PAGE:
Marine Corps News -- 08/28/98 03:11:11 PM

By Sgt. Jason J. Bortz

MARINE CORPS BASE QUANTICO, Va. (Aug 28) -- Non-lethal weapons, such as acoustic and directed energy weapons, can provide Marines with an alternative way to deal with noncombatants in a way that can reduce injuries and fatalities on both sides, and still accomplish set objectives and missions.

An important factor with non-lethal weapons is reversibility. Traditional weapons leave a lasting effect, often resulting in crippling injuries and death. Non-lethal weapons should have effects on personnel which can be reversed with the passage of time. Weapons that cause conditions ranging from: temporary disorientation, to pain, or loss of consciousness, are desired.

For the last two years, the Marine Corps has been experimenting with the possibility of using non-lethal weapons in combat situations to reduce casualties.

Non-lethal weapons are defined by the Department of Defense policy as discriminate weapons that are explicitly designed and employed to incapacitate personnel or material, while minimizing fatalities and collateral damage to property and the environment.

Non-lethal weapons are not expected to reduce casualties or permanent injuries to zero, but they will significantly reduce fatalities or injuries compared to traditional military weapons. With that said, there is always the possibility some fatalities could result from the employment of non-lethal weapons.

There has been an increase in the number of wars fought in an urban environment. That suggests the enemy will be located among the civilian population and will use civilian non-combatants as "shields." In the battle of Hue City, during the Vietnam war, 54 to 70 percent of personnel killed were non-combatants caught in the action. "In an urban environment, cluttered with non-combatants, it is better to make them temporarily uncomfortable, even if lingering effects are inflicted on a small percentage, than to kill a large percentage," said Col. Gary W. Anderson, Marine Corps Warfighting Lab.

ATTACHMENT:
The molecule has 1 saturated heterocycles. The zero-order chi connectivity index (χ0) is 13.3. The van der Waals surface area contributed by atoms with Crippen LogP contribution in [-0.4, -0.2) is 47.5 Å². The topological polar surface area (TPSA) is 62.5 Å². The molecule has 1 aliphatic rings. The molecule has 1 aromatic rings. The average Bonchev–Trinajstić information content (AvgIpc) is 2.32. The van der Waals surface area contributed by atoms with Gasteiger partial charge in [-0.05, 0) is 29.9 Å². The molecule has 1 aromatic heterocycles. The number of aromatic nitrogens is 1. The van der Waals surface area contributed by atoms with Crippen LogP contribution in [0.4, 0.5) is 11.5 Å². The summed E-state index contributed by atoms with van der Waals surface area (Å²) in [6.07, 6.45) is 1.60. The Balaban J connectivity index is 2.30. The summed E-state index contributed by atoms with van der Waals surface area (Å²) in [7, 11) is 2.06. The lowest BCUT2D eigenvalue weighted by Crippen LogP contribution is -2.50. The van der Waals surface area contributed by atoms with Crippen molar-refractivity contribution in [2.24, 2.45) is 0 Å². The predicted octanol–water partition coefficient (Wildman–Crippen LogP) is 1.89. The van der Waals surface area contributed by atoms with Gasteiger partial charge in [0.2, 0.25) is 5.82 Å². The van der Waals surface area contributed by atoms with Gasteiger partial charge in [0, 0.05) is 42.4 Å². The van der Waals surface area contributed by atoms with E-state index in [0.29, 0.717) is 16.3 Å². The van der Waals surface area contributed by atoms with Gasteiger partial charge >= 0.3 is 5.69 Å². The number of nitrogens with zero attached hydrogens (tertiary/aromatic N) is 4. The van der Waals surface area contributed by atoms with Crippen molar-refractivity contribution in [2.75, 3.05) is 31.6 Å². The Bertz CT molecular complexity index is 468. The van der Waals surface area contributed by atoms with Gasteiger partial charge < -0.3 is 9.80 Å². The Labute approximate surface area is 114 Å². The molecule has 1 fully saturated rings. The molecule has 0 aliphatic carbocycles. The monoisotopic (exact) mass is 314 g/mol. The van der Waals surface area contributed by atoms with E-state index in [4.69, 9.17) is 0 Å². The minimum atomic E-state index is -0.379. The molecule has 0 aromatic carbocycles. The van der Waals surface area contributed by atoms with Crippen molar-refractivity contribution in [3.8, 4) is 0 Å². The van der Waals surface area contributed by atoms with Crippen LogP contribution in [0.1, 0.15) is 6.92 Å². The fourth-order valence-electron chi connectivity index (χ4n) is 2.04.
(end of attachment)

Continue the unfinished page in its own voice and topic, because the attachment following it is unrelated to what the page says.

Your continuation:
Urban operations may also have civilian populations who can turn hostile and rise against our forces or commit violent acts such as rioting or looting. These situations can often happen quickly with little or no warning and pose a serious threat to mission accomplishment. Under these situations, identifying the enemy is difficult and the use of deadly force for purposes other than self-defense may not be allowed because of rules of engagement.

Non-lethal weapons increase the number of options available to commanders in situations where using deadly force is restricted. They offer flexibility by allowing U.S. forces to apply military force with reduced risk of serious noncombatant casualties.

Marines will receive extensive training with non-lethal weapons so a commander or platoon sergeant will be able to make a quick and accurate decision whether to use non-lethal weapons or traditional military weapons. A resident Non-Lethal Individual Weapons Instructors Course is projected to stand up at the Marine Detachment, Fort McClellan, Ala., in October 1998.

Non-lethal weapons are still in the early stages of development. The weapons must be evaluated by appropriate authorities to be sure they comply with the laws of war, as well as being socially acceptable. These weapons must meet requirements with all arms control treaties that the United States has signed.

Some of the non-lethal weapons being looked at are 12 gauge shotgun shells that have a bean bag inside of it. The round can be fired from a standard 12 gauge shotgun and is not intended to cause any permanent damage or fatality to a person. There is an epoxy mix that comes in a plastic bag that dries in several minutes and can seal doors. A 40mm foam rubber tipped round that can be fired from a M203 and can knock an average size man down. Another item being looked at is a directed energy weapon that uses low frequency soundwaves that can knock a person out but causes no permanent damage.


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